Since Trump left the White House on January 20, Haley has offered mixed messages about the ex-president.

Shortly after the Jan. 6 insurgency by Trump supporters on the United States Capitol, Haley told Politico that Trump “let us down” and added that “He went down a path that he didn’t shouldn’t have borrowed and we shouldn’t have followed him, and we shouldn’t have listened to him. And we can’t let that happen again. “

A few months later, Haley told The Associated Press that “I would not be running if President Trump did show up, and I would tell him about it.”

In a pre-speech interview released on Tuesday, Haley told the Wall Street Journal that she disagreed with Trump’s claim of a ‘stolen election’ in 2020, saying ‘there had been fraud in the election, but I don’t think the numbers were so big that it tipped the vote in the wrong direction. “

Haley also told the Journal of the ex-president, “We need him in the Republican Party. I don’t want us to go back to the pre-Trump days.”

Other potential Republican candidates addressed the Trump issue in their speeches at the Ronald Reagan Presidential Foundation & Institute.

Former New Jersey Gov Chris Christie last month said Republicans “must give up on conspiracy theorists and deniers of the truth.” He also urged Republicans to face the “realities” of the 2020 election: “To pretend we won when we lost is a waste of time, energy and credibility.”

Pence, Trump’s former vice president, praised Trump and compared him favorably to Reagan in his June speech. Pence also touted his decision to reject Trump’s demands to increase or delay the certification of electoral votes that sealed Biden’s Electoral College victory.

“There is hardly any idea more anti-American than the idea that one person can choose the American president,” Pence said.

Former House Speaker Paul Ryan, who is not running for President in 2024, delivered the most anti-Trump speech in the Reagan speaker series.

“If the conservative cause depends on the populist appeal of a personality or second-rate imitations, then we’re not going anywhere,” Ryan said in his remarks in May.

Keeping his own eye on 2024, Trump resumed his political rallies, including an event in Iowa on Saturday. He and his political action committees fundraise at campaign rates. Although he remains banned on Twitter and Facebook, Trump posts a constant stream of written statements attacking the Biden administration and other critics like Ryan.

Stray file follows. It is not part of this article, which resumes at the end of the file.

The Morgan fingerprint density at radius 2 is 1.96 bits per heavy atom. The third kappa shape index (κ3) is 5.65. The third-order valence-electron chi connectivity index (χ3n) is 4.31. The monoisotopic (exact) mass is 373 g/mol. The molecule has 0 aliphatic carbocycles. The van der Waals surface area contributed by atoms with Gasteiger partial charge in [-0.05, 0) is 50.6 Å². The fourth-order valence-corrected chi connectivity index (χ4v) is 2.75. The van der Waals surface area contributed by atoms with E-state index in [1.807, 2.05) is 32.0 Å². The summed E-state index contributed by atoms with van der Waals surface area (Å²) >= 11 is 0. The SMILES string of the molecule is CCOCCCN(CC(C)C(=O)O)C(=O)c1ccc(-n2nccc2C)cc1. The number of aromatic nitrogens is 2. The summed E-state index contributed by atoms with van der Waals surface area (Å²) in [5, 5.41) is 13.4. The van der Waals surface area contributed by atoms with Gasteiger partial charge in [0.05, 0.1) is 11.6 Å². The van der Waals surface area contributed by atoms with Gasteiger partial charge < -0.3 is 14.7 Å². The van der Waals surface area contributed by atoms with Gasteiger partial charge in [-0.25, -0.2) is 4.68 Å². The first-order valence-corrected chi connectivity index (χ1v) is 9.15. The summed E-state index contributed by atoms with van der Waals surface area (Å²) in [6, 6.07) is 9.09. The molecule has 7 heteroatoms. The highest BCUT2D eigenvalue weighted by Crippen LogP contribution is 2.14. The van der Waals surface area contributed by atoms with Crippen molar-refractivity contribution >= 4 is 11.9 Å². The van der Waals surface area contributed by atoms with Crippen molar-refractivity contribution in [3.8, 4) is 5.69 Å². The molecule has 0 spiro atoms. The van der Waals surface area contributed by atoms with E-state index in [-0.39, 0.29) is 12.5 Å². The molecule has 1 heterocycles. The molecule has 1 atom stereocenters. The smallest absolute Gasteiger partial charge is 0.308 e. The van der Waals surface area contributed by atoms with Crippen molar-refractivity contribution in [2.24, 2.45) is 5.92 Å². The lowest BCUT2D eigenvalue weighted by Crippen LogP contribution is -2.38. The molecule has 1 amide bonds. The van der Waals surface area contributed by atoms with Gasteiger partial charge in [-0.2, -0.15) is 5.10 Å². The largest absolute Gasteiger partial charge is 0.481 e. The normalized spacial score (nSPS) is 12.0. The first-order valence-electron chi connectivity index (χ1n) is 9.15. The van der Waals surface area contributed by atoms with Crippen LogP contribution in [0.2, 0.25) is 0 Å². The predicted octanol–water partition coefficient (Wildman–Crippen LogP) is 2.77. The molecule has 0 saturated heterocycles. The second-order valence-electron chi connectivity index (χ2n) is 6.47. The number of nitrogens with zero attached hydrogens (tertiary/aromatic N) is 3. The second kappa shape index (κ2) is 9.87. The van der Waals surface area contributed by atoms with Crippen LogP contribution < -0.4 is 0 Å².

In a series of interviews, Trump has cast a shadow over potential Republican rivals.

Asked about Florida Gov. Ron DeSantis’ outlook last week, Trump told Yahoo Finance: “I think most people would give up. I think he would give up. And, if I faced him, I would beat him like I would beat everyone else, frankly. “

Trump also said he had not officially declared an election in 2024: “I said if I ran I think I would do extremely well and I don’t just watch the polls, I watch the enthusiasm.”

The former president has potential headwinds, including an investigation by New York prosecutors into past financial transactions. Georgia prosecutors are investigating his efforts as president to pressure local officials to change election results in the state.

The Ronald Reagan Presidential Foundation & Institute will continue the speaker series in 2022. On Tuesday, it announced a speaker roster that includes prominent critics of Trump but not Trump himself.

The list of future speakers includes Rep. Liz Cheney, R-Wyo., One of ten House Republicans to vote for Trump’s impeachment on January 6 and now the target of a Trump-backed main challenger; and Senator Mitch McConnell, R-Ky., who also wants the party to overtake Trump.

Other speakers include Maryland Governor Larry Hogan and Nebraska Senator Ben Sasse, both of whom questioned Trump’s continued leadership of the party.

That said, Trump enjoys a high approval rating from Republicans, many of whom believe his bogus election claims. Many observers believe Trump will run again, barring health or legal issues.

Pitney said: “Unless he’s in a hospital bed or in a jail cell in 2024, he’s running.”